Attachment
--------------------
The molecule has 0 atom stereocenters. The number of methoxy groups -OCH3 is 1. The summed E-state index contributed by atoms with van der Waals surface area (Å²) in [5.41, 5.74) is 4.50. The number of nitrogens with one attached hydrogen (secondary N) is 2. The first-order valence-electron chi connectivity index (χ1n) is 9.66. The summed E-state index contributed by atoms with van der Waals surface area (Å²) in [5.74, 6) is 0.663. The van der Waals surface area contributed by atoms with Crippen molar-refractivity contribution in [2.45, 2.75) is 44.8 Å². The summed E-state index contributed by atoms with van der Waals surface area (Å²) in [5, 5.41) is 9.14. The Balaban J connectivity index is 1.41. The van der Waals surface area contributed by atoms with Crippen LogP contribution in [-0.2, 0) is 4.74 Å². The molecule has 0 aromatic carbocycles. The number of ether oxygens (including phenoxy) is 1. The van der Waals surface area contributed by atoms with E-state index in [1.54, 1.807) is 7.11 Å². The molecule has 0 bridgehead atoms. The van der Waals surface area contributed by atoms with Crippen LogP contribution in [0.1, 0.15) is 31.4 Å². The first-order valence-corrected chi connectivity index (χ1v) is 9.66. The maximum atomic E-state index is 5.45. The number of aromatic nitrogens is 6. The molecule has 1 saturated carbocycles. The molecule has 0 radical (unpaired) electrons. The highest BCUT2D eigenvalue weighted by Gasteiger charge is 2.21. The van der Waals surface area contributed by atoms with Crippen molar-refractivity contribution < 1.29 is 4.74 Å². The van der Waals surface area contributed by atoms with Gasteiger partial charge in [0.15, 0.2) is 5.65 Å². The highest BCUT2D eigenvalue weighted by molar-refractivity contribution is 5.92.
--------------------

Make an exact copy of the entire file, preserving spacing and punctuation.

The molecule has 0 atom stereocenters. The number of methoxy groups -OCH3 is 1. The summed E-state index contributed by atoms with van der Waals surface area (Å²) in [5.41, 5.74) is 4.50. The number of nitrogens with one attached hydrogen (secondary N) is 2. The first-order valence-electron chi connectivity index (χ1n) is 9.66. The summed E-state index contributed by atoms with van der Waals surface area (Å²) in [5.74, 6) is 0.663. The van der Waals surface area contributed by atoms with Crippen molar-refractivity contribution in [2.45, 2.75) is 44.8 Å². The summed E-state index contributed by atoms with van der Waals surface area (Å²) in [5, 5.41) is 9.14. The Balaban J connectivity index is 1.41. The van der Waals surface area contributed by atoms with Crippen LogP contribution in [-0.2, 0) is 4.74 Å². The molecule has 0 aromatic carbocycles. The number of ether oxygens (including phenoxy) is 1. The van der Waals surface area contributed by atoms with E-state index in [1.54, 1.807) is 7.11 Å². The molecule has 0 bridgehead atoms. The van der Waals surface area contributed by atoms with Crippen LogP contribution in [0.1, 0.15) is 31.4 Å². The first-order valence-corrected chi connectivity index (χ1v) is 9.66. The maximum atomic E-state index is 5.45. The number of aromatic nitrogens is 6. The molecule has 1 saturated carbocycles. The molecule has 0 radical (unpaired) electrons. The highest BCUT2D eigenvalue weighted by Gasteiger charge is 2.21. The van der Waals surface area contributed by atoms with Crippen molar-refractivity contribution < 1.29 is 4.74 Å². The van der Waals surface area contributed by atoms with Gasteiger partial charge in [0.15, 0.2) is 5.65 Å². The highest BCUT2D eigenvalue weighted by molar-refractivity contribution is 5.92.